If anything, the limitation of this big book is actually that it’s not big enough, that it gestures towards -- without fully including – so very much that is within the ken of its ambition. But the short version of this review, simply, is this: I can’t really picture a better book than this one
In these dark and brooding times it is Kafkaesque tragicomedy that strikes the right note of collective mirth. The Iranian government recently staged an anniversary celebration of Ayatollah Ruhollah Khomeini's momentous return from exile in France. The cardboard reenactment of his arrival has been the subject of effusive internet mockery since photos from the state-affiliated
Just as the face-reading art of physiognomy was a reflection of social and scientific standards instead of an actual science of character, today's “It” girl is as much a reflection of tastemakers’ collective sense as she is an owner of her own talent.
In the opening scene of Julia Leigh’s debut film Sleeping Beauty, Lucy (Emily Browning), our beautiful college-student protagonist, serves as a medical test subject. She leans her head back as the doctor slowly threads a tube down her throat, then fills a balloon in her chest with air while she holds the tube in place.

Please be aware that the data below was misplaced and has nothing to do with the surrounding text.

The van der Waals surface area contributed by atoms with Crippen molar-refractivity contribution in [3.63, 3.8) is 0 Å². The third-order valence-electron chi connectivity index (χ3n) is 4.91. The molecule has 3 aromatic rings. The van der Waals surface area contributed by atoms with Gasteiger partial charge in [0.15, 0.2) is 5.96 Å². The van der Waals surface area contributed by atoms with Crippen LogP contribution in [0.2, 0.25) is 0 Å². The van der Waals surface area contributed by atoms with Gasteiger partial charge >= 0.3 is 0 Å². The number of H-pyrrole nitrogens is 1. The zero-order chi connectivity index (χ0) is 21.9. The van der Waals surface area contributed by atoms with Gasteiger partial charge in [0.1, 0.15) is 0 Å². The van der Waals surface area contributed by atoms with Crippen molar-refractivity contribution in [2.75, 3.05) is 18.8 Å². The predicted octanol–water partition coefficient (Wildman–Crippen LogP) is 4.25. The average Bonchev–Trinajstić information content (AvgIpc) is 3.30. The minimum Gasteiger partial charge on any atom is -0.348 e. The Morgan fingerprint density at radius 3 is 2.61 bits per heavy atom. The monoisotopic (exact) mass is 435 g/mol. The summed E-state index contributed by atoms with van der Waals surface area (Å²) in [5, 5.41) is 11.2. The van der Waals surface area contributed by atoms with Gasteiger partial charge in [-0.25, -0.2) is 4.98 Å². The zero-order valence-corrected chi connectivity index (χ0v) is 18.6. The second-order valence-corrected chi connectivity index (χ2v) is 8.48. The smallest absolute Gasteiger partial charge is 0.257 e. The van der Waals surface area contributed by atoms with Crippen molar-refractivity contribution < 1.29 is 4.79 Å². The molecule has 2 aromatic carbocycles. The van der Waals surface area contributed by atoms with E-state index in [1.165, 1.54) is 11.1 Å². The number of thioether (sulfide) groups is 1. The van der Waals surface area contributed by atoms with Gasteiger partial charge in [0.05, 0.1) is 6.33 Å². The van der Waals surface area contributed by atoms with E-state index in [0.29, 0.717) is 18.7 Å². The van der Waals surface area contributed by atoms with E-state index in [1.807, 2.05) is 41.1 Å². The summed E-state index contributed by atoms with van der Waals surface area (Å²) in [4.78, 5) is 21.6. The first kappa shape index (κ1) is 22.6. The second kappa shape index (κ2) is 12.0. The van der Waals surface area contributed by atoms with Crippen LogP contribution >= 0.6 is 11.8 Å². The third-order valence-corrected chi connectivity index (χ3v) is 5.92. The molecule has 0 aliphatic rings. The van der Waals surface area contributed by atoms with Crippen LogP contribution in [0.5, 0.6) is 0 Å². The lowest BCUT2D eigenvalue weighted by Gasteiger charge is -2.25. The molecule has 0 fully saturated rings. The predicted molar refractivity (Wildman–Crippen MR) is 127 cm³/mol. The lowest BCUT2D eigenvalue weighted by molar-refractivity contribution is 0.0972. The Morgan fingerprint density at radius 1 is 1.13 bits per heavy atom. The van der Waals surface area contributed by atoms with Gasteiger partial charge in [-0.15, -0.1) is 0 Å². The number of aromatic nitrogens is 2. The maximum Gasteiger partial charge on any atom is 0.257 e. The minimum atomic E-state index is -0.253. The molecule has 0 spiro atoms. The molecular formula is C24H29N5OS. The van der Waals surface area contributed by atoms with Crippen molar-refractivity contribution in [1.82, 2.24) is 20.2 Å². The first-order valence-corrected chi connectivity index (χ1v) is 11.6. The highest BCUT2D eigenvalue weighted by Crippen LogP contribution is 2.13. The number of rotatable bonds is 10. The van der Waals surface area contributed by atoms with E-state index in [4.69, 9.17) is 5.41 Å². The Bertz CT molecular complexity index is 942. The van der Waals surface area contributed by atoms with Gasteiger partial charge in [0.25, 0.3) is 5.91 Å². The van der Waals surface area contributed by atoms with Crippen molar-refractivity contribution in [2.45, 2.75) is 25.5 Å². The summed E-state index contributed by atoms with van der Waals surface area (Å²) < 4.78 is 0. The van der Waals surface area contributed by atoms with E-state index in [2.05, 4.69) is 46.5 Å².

This is the story of how I came to be profoundly disillusioned with the modernist photographic tradition. Through careful study of their work, it came to my attention that Eugène Atget, André Kertész, Brassaï, Robert Doisneau, and Henri Cartier-Bresson, men whom I had once taken for heroes, were involved in the systematic corruption of the
A newly revised Starting Out is in order. But what would such a thing look like? Under my editorship it would be present- rather than future-oriented, and it would exult an ethic of making do. Entire chapters would be devoted to advice on living, if not stylishly, then passably while servicing debt. It would be